14,600 Nonfarm Payroll Jobs Added in April;
Unemployment Rate Falls Slightly to 3.6%
Household survey data
According to the survey of households, Colorado’s seasonally adjusted unemployment rate fell one-tenth of a percentage point in April to 3.6 percent. This marks the lowest rate since February 2020, when it was 2.8 percent. The national unemployment rate was also 3.6 percent in April, unchanged from the month prior.
Other highlights from the household survey:
Colorado’s labor force grew by 13,600 in April to 3,225,600. The share of Coloradans participating in the labor force improved to 69.1 percent last month, the highest rate since March 2020. The state continues to experience a much faster rate of recovery in the participation rate than the U.S.
The number of individuals employed in Colorado increased by 15,400 in April to 3,108,800, which represents 66.6 percent of the state’s 16+ population. Colorado’s employment-to-population ratio has surpassed the pre-pandemic, February 2020 level, when it was 66.5 percent.
The Colorado counties with the highest unemployment rates in April were: Huerfano (6.1%), Pueblo (5.1%), Fremont (4.8%), Las Animas (4.7%), and Rio Grande (4.5%). County-level unemployment rates are not seasonally adjusted and are directly comparable to Colorado’s April unadjusted rate of 3.1 percent.
Establishment survey data
Employers in Colorado added 14,600 nonfarm payroll jobs from March to April for a total of 2,848,600 jobs, according to the survey of business establishments. Private sector payroll jobs increased 15,100 and government shed 500 jobs. Over the past two years, Colorado has added 403,500 nonfarm payroll jobs, compared to losses totaling 374,500 in March and April 2020. That translates to a job recovery rate of 107.7 percent, which exceeds the U.S. rate of 94.6 percent.
Since May 2020, Colorado’s private sector has grown by 407,600 jobs, compared to declines of 358,800 in early 2020. That translates to a job recovery rate of 113.6 percent and outpaces the U.S. rate of 97.6 percent.
Other highlights from the establishment survey:
March estimates were revised down to 2,834,000, and the over the month change from February to March was a gain of 5,300 rather than the originally estimated increase of 5,800 (monthly revisions are based on additional responses from businesses and government agencies since the last published estimates).
Private industry sectors with significant job gains in April were: leisure and hospitality (~6,400), trade, transportation, and utilities (~3,200), professional and business services (~3,000), construction (~1,900), and education and health services (~1,100). There were no industries with significant over the month declines.
Since April 2021, nonfarm payroll jobs have increased 129,000, with the private sector growing by 121,900 and government adding 7,100 jobs. The largest private sector job gains were in leisure and hospitality (~44,900), professional and business services (~31,000), and trade, transportation, and utilities (~17,900). No industry experienced job loss during that same period. Colorado’s rate of job growth over the past year is 4.7 percent, which marginally exceeds the U.S. rate of 4.6 percent.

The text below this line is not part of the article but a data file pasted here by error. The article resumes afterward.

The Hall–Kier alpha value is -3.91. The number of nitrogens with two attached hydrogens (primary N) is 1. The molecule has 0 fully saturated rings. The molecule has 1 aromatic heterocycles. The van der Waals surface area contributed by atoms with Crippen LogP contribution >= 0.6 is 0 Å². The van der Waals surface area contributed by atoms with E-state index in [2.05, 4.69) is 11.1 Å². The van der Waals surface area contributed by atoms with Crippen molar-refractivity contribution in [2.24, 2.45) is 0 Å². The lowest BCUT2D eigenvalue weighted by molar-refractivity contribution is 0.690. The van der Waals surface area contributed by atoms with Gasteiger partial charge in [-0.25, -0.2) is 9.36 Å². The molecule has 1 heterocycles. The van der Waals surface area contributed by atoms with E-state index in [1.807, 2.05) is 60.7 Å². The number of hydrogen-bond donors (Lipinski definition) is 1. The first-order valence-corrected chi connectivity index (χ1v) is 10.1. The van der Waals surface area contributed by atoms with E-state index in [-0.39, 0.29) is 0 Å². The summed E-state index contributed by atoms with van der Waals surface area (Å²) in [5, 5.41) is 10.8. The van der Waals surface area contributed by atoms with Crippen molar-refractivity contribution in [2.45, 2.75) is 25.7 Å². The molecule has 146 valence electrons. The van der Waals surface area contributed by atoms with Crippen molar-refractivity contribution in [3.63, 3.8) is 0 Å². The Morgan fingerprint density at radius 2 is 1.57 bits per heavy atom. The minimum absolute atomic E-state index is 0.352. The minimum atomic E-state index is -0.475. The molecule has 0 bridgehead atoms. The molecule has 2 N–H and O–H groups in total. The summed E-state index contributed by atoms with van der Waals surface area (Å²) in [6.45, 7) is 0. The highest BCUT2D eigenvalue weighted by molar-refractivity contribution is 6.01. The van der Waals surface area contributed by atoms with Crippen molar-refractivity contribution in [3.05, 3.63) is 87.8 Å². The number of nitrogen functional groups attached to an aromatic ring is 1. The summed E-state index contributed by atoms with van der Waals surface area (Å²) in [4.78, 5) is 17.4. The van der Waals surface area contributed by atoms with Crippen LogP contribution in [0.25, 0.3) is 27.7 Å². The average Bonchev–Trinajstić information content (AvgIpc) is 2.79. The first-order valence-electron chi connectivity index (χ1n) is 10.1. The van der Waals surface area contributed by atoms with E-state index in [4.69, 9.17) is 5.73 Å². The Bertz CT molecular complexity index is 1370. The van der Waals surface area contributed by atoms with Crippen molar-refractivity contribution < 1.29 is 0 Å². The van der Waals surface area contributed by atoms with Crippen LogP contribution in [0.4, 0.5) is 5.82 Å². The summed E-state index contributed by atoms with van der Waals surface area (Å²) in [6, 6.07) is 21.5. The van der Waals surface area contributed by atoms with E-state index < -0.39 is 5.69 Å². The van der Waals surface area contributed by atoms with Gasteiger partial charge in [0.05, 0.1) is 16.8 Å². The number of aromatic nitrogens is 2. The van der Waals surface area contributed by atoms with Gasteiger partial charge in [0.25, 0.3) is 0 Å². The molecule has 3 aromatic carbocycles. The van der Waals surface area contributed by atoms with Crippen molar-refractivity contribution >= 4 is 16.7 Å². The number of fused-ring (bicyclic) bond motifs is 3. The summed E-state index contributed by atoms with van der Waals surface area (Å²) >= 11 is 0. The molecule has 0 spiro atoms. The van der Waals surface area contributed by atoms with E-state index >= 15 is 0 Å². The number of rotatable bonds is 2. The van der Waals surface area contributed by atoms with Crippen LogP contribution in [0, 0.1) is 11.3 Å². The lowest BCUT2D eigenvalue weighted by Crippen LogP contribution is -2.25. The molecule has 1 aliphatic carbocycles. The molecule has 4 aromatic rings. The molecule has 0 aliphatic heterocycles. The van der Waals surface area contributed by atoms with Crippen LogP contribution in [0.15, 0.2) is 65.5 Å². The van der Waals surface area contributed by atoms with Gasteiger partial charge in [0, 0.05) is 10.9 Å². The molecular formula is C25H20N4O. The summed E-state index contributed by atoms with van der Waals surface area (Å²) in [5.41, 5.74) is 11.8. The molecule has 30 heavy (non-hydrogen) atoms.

Over the year, the average workweek for all Colorado employees on private nonfarm payrolls decreased from 33.5 to 33.3 hours, while average hourly earnings grew from $31.23 to $34.34, nearly two dollars and fifty cents more than the national average hourly earnings of $31.85.
All Colorado estimates from the establishment and household surveys, including greater geographic detail, are available at: http://www.colmigateway.com. Estimates for all states and the nation are available at: http://www.bls.gov.
The May 2022 Colorado Employment Situation will be released at 8:00 AM on Friday, June 17, 2022. The full schedule of release dates for calendar year 2022 estimates is available at http://www.colmigateway.com.
This release provides information on industry employment and labor force statistics for April 2022, the most current estimates available from the Colorado Department of Labor and Employment. The reference period for the establishment and household surveys was the pay period or week that includes the 12th of the month.
The unemployment rate, labor force, labor force participation, total employment and the number of unemployed are based on a survey of households. The total employment estimate derived from this survey is intended to measure the number of people employed.
Nonfarm payroll jobs estimates are based on a survey of business establishments and government agencies, and are intended to measure the number of jobs, not the number of people employed. Other series based on this survey include private sector average weekly hours, average hourly earnings and average weekly earnings.
The business establishment survey covers about seven times the number of households surveyed and is therefore considered a more reliable indicator of economic conditions. Because the estimates are based on two separate surveys, one measuring jobs by worksite and the other measuring persons employed and unemployed by household, estimates based on these surveys may provide seemingly conflicting results.